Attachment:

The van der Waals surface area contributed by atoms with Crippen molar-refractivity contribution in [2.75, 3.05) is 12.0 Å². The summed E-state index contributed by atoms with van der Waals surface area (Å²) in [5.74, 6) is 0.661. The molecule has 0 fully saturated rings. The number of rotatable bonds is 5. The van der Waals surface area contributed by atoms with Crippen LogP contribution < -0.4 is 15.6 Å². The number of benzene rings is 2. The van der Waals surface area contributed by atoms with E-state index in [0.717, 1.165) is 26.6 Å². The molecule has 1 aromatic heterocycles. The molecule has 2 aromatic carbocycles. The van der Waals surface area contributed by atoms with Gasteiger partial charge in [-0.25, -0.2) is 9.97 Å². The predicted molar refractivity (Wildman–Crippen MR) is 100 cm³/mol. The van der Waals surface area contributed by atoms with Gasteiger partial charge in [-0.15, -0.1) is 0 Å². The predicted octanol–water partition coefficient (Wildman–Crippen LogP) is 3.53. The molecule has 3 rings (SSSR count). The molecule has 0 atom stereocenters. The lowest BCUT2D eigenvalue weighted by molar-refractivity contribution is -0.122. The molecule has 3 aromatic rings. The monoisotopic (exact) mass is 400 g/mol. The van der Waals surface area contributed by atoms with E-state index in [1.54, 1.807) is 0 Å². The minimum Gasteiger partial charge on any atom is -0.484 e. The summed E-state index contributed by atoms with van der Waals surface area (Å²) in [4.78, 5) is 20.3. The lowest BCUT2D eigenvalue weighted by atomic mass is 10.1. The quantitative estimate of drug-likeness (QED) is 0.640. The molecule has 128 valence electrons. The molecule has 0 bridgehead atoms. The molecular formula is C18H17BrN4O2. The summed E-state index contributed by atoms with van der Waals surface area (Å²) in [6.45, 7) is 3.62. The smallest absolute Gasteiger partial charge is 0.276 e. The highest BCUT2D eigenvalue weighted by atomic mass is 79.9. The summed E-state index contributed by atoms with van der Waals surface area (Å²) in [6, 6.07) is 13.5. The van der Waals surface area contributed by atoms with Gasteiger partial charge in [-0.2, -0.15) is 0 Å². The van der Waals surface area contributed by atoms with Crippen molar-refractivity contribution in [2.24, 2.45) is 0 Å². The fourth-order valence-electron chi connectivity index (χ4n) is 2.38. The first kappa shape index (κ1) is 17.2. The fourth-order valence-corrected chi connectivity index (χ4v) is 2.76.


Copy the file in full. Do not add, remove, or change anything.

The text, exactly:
The van der Waals surface area contributed by atoms with Crippen molar-refractivity contribution in [2.75, 3.05) is 12.0 Å². The summed E-state index contributed by atoms with van der Waals surface area (Å²) in [5.74, 6) is 0.661. The molecule has 0 fully saturated rings. The number of rotatable bonds is 5. The van der Waals surface area contributed by atoms with Crippen LogP contribution < -0.4 is 15.6 Å². The number of benzene rings is 2. The van der Waals surface area contributed by atoms with E-state index in [0.717, 1.165) is 26.6 Å². The molecule has 1 aromatic heterocycles. The molecule has 2 aromatic carbocycles. The van der Waals surface area contributed by atoms with Gasteiger partial charge in [-0.25, -0.2) is 9.97 Å². The predicted molar refractivity (Wildman–Crippen MR) is 100 cm³/mol. The van der Waals surface area contributed by atoms with Gasteiger partial charge in [-0.15, -0.1) is 0 Å². The predicted octanol–water partition coefficient (Wildman–Crippen LogP) is 3.53. The molecule has 3 rings (SSSR count). The molecule has 0 atom stereocenters. The lowest BCUT2D eigenvalue weighted by molar-refractivity contribution is -0.122. The molecule has 3 aromatic rings. The monoisotopic (exact) mass is 400 g/mol. The van der Waals surface area contributed by atoms with E-state index in [1.54, 1.807) is 0 Å². The minimum Gasteiger partial charge on any atom is -0.484 e. The summed E-state index contributed by atoms with van der Waals surface area (Å²) in [4.78, 5) is 20.3. The lowest BCUT2D eigenvalue weighted by atomic mass is 10.1. The quantitative estimate of drug-likeness (QED) is 0.640. The molecule has 128 valence electrons. The molecule has 0 bridgehead atoms. The molecular formula is C18H17BrN4O2. The summed E-state index contributed by atoms with van der Waals surface area (Å²) in [6.45, 7) is 3.62. The smallest absolute Gasteiger partial charge is 0.276 e. The highest BCUT2D eigenvalue weighted by atomic mass is 79.9. The summed E-state index contributed by atoms with van der Waals surface area (Å²) in [6, 6.07) is 13.5. The van der Waals surface area contributed by atoms with Gasteiger partial charge in [-0.2, -0.15) is 0 Å². The van der Waals surface area contributed by atoms with Crippen molar-refractivity contribution in [2.24, 2.45) is 0 Å². The fourth-order valence-electron chi connectivity index (χ4n) is 2.38. The first kappa shape index (κ1) is 17.2. The fourth-order valence-corrected chi connectivity index (χ4v) is 2.76.